tech building construction concrete engineering ancient imaging

Key To Ancient Concrete’s Longevity Revealed
by Michael Keller
Concrete created by the Romans has survived underwater for 2,000 years, putting modern structural lifespans to shame. Now Berkeley Lab engineers have cracked the chemical code to Roman concrete’s durability.
It was already known that Romans made their concrete by mixing hydrated lime and volcanic ash to form mortar, which they then combined with volcanic tuff to make the building material.
The researchers put a sample of the material that was part of an ancient underwater harbor into Berkeley’s Advanced Light Source. They found the cement in it differed significantly from the commonly used modern version—the Roman material contained aluminum, which contemporary cement doesn’t have, and less silicon. This created an “exceptionally stable binder” and crystals in the concrete that make it stiffer.
Their findings could yield high-performance concretes made with less energy than modern varieties that are useful for hazardous waste storage and other purposes.
Top Image: Drill core of volcanic ash-hydrated lime mortar from the ancient port of Baiae in Pozzuloi Bay. Yellowish inclusions are pumice, dark stony fragments are lava, gray areas consist of other volcanic crystalline materials and white spots are lime. Inset is a scanning electron microscope image of the special Al-tobermorite crystals that are key to the superior quality of Roman seawater concrete. Courtesy Berkeley Lab.

Key To Ancient Concrete’s Longevity Revealed

by Michael Keller

Concrete created by the Romans has survived underwater for 2,000 years, putting modern structural lifespans to shame. Now Berkeley Lab engineers have cracked the chemical code to Roman concrete’s durability.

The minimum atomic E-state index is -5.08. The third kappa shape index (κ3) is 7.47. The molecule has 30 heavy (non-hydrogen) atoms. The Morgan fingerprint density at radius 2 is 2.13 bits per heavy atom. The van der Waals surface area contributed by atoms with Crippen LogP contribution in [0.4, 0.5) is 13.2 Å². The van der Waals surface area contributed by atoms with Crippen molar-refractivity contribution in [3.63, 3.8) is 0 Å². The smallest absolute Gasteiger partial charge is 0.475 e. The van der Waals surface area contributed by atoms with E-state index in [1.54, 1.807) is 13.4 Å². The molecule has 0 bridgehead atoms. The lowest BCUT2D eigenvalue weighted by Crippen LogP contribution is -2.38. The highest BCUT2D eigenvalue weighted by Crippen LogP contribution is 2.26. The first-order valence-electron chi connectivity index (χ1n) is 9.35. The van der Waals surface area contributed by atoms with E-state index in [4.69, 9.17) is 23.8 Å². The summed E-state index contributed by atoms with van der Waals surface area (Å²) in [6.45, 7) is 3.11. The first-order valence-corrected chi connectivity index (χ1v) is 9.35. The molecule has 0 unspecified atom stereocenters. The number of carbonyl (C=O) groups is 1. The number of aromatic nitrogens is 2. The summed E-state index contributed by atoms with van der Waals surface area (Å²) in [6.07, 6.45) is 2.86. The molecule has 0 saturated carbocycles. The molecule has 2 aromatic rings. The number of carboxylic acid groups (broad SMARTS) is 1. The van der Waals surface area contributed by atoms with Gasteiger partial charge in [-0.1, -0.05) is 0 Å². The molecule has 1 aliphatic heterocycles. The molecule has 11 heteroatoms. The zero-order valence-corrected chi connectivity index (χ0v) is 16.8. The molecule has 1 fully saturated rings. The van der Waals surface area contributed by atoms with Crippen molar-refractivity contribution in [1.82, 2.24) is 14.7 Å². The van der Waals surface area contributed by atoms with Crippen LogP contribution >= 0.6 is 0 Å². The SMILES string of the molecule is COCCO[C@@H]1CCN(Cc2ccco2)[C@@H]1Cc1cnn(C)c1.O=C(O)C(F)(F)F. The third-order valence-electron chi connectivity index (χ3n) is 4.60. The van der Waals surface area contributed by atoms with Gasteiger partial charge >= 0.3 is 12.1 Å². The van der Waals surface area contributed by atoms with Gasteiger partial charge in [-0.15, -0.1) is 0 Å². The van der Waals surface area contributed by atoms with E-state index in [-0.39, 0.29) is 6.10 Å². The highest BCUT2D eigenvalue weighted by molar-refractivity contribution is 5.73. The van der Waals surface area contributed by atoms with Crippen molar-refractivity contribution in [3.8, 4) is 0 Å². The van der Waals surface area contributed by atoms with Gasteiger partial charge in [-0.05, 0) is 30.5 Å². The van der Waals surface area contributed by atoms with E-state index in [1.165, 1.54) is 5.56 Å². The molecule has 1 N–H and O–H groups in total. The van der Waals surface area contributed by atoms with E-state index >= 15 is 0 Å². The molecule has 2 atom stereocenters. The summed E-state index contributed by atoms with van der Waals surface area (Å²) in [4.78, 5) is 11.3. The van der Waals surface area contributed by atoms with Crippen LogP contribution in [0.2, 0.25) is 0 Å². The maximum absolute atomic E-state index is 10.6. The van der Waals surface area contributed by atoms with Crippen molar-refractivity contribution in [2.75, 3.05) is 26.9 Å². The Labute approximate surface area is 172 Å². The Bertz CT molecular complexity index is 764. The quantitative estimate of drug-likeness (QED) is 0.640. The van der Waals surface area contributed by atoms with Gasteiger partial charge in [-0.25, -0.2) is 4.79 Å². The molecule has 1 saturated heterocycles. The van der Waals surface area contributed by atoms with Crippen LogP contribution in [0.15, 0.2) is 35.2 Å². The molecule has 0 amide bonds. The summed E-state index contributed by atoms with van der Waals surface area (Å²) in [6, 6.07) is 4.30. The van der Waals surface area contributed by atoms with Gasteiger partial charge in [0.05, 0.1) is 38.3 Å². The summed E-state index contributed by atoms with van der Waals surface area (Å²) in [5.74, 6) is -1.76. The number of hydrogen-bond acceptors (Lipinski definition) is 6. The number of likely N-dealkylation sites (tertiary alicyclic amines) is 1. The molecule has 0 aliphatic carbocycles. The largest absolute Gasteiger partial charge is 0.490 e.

It was already known that Romans made their concrete by mixing hydrated lime and volcanic ash to form mortar, which they then combined with volcanic tuff to make the building material.

The researchers put a sample of the material that was part of an ancient underwater harbor into Berkeley’s Advanced Light Source. They found the cement in it differed significantly from the commonly used modern version—the Roman material contained aluminum, which contemporary cement doesn’t have, and less silicon. This created an “exceptionally stable binder” and crystals in the concrete that make it stiffer.

Their findings could yield high-performance concretes made with less energy than modern varieties that are useful for hazardous waste storage and other purposes.

Top Image: Drill core of volcanic ash-hydrated lime mortar from the ancient port of Baiae in Pozzuloi Bay. Yellowish inclusions are pumice, dark stony fragments are lava, gray areas consist of other volcanic crystalline materials and white spots are lime. Inset is a scanning electron microscope image of the special Al-tobermorite crystals that are key to the superior quality of Roman seawater concrete. Courtesy Berkeley Lab.

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